“As we moved west they still built for flood control and they didn’t really have a concept of what they were doing to the watershed. The watershed science has developed significantly in the last decade. We’ve put all this hardscape and concrete and rooftops that drain everything away, and it’s obsolete.” Sarick said.
Lisa Burton, owner Ventura-based Nature by Design,
is known as the lawn killer by replacing lawns with
natural drought-tolerant gardens, such as this one in Ventura.
Lisa Burton calls herself the lawn killer. She owns Nature by Design, a Ventura company that takes out traditional landscapes and installs very unique ones in their place.
“One of my missions in life is to get rid of lawns, in favor of gardens,” Burton said. “There are a lot of reasons; one is having plants with drought tolerance. A lawn takes a lot of water, a lot of maintenance, fertilizer. It takes, takes, takes and gives nothing back.”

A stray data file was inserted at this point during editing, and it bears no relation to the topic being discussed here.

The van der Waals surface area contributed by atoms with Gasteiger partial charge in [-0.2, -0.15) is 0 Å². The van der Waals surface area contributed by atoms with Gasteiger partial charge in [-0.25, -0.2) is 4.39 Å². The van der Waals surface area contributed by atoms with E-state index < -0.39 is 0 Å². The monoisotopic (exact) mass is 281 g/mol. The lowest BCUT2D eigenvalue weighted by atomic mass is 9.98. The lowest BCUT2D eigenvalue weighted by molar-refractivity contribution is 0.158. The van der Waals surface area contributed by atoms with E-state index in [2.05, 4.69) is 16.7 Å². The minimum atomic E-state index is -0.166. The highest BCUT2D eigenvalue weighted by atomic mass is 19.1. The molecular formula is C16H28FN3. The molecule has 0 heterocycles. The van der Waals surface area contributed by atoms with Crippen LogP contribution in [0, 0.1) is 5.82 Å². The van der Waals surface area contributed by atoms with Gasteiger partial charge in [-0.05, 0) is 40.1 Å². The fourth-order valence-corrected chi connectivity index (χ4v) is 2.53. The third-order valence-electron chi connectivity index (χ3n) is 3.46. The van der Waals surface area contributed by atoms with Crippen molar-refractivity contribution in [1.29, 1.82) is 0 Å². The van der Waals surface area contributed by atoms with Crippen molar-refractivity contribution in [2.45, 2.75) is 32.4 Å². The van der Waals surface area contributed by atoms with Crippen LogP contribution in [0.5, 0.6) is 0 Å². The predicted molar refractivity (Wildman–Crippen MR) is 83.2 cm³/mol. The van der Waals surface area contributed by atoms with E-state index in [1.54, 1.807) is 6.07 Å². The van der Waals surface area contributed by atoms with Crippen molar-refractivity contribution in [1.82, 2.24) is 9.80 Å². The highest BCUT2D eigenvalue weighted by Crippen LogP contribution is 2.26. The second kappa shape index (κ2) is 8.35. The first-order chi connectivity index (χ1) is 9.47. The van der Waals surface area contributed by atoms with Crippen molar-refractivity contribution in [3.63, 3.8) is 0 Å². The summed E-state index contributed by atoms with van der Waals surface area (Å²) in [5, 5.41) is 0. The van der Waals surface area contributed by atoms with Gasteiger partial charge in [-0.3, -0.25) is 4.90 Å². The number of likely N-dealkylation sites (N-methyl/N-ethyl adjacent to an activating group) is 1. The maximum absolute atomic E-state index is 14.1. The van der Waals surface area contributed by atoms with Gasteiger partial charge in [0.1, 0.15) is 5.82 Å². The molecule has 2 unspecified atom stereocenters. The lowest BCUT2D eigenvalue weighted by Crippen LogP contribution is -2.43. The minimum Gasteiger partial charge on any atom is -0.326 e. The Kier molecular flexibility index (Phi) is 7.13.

Burton holds to the concept that natural gardens bring everything back in line with nature instead of fighting it.
“When you put in a garden, whether it’s native plants or drought-tolerant plants, it gives to the environment by providing habitat for birds, butterflies, bees and insects you don’t even see. It creates an ecosystem that benefits our environment. We got very much out of balance with these lawns that are pieces of green that don’t contribute much, and now we’re seeing a trend returning back to creating a healthy environment,” Burton said.
“As I remove one lawn at a time and replace it with a garden, the culminating effect to the neighborhood can be really substantial. You create a whole neighborhood with an ecosystem, and that ecosystem has a thriving population of live creatures.”
Burton said the idea is starting to catch on as more people find lawn a luxury from a different era. Most golf courses and parks are irrigated with sophisticated reclaimed water systems, but up to 70 percent of household water is used by landscapes. Sprinklers have been under scrutiny lately and are now considered one of the worst offenders.